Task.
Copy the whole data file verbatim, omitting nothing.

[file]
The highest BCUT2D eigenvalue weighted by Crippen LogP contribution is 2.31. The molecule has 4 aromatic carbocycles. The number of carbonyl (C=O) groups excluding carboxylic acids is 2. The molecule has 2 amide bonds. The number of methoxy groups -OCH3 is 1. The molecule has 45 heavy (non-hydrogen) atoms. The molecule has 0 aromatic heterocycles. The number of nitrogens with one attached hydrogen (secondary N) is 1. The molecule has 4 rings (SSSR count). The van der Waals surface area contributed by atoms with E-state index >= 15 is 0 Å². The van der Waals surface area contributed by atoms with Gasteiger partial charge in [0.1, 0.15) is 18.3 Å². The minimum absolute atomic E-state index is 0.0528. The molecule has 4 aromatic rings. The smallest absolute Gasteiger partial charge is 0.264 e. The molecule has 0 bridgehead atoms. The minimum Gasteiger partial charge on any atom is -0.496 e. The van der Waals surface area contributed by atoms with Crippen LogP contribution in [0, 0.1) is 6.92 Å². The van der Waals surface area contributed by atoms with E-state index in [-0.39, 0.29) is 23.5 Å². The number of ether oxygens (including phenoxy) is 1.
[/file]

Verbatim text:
The highest BCUT2D eigenvalue weighted by Crippen LogP contribution is 2.31. The molecule has 4 aromatic carbocycles. The number of carbonyl (C=O) groups excluding carboxylic acids is 2. The molecule has 2 amide bonds. The number of methoxy groups -OCH3 is 1. The molecule has 45 heavy (non-hydrogen) atoms. The molecule has 0 aromatic heterocycles. The number of nitrogens with one attached hydrogen (secondary N) is 1. The molecule has 4 rings (SSSR count). The van der Waals surface area contributed by atoms with E-state index >= 15 is 0 Å². The van der Waals surface area contributed by atoms with Gasteiger partial charge in [0.1, 0.15) is 18.3 Å². The minimum absolute atomic E-state index is 0.0528. The molecule has 4 aromatic rings. The smallest absolute Gasteiger partial charge is 0.264 e. The molecule has 0 bridgehead atoms. The minimum Gasteiger partial charge on any atom is -0.496 e. The van der Waals surface area contributed by atoms with Crippen LogP contribution in [0, 0.1) is 6.92 Å². The van der Waals surface area contributed by atoms with E-state index in [-0.39, 0.29) is 23.5 Å². The number of ether oxygens (including phenoxy) is 1.